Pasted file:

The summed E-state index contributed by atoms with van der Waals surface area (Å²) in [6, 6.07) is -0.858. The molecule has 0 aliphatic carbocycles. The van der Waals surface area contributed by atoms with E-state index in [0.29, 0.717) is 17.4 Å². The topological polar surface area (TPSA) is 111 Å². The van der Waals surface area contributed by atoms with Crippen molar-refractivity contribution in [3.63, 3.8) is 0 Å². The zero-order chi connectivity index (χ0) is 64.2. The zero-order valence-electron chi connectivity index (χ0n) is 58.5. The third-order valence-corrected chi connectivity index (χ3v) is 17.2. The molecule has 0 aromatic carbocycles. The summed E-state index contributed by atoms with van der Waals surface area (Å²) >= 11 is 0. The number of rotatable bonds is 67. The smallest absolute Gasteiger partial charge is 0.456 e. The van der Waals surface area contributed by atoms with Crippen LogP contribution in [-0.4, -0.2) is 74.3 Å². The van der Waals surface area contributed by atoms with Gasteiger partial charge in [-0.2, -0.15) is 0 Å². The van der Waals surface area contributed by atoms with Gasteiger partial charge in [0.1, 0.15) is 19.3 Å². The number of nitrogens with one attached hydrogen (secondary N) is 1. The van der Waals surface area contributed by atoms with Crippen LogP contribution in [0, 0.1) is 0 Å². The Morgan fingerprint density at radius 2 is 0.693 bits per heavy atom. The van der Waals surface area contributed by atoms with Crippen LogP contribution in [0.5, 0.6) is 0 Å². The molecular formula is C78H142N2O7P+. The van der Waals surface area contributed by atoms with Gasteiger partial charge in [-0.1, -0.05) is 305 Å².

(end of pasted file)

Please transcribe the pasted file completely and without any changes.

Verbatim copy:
The summed E-state index contributed by atoms with van der Waals surface area (Å²) in [6, 6.07) is -0.858. The molecule has 0 aliphatic carbocycles. The van der Waals surface area contributed by atoms with E-state index in [0.29, 0.717) is 17.4 Å². The topological polar surface area (TPSA) is 111 Å². The van der Waals surface area contributed by atoms with Crippen molar-refractivity contribution in [3.63, 3.8) is 0 Å². The zero-order chi connectivity index (χ0) is 64.2. The zero-order valence-electron chi connectivity index (χ0n) is 58.5. The third-order valence-corrected chi connectivity index (χ3v) is 17.2. The molecule has 0 aromatic carbocycles. The summed E-state index contributed by atoms with van der Waals surface area (Å²) >= 11 is 0. The number of rotatable bonds is 67. The smallest absolute Gasteiger partial charge is 0.456 e. The van der Waals surface area contributed by atoms with Crippen LogP contribution in [-0.4, -0.2) is 74.3 Å². The van der Waals surface area contributed by atoms with Gasteiger partial charge in [-0.2, -0.15) is 0 Å². The van der Waals surface area contributed by atoms with Gasteiger partial charge in [0.1, 0.15) is 19.3 Å². The number of nitrogens with one attached hydrogen (secondary N) is 1. The van der Waals surface area contributed by atoms with Crippen LogP contribution in [0, 0.1) is 0 Å². The Morgan fingerprint density at radius 2 is 0.693 bits per heavy atom. The van der Waals surface area contributed by atoms with Crippen LogP contribution in [0.5, 0.6) is 0 Å². The molecular formula is C78H142N2O7P+. The van der Waals surface area contributed by atoms with Gasteiger partial charge in [-0.1, -0.05) is 305 Å².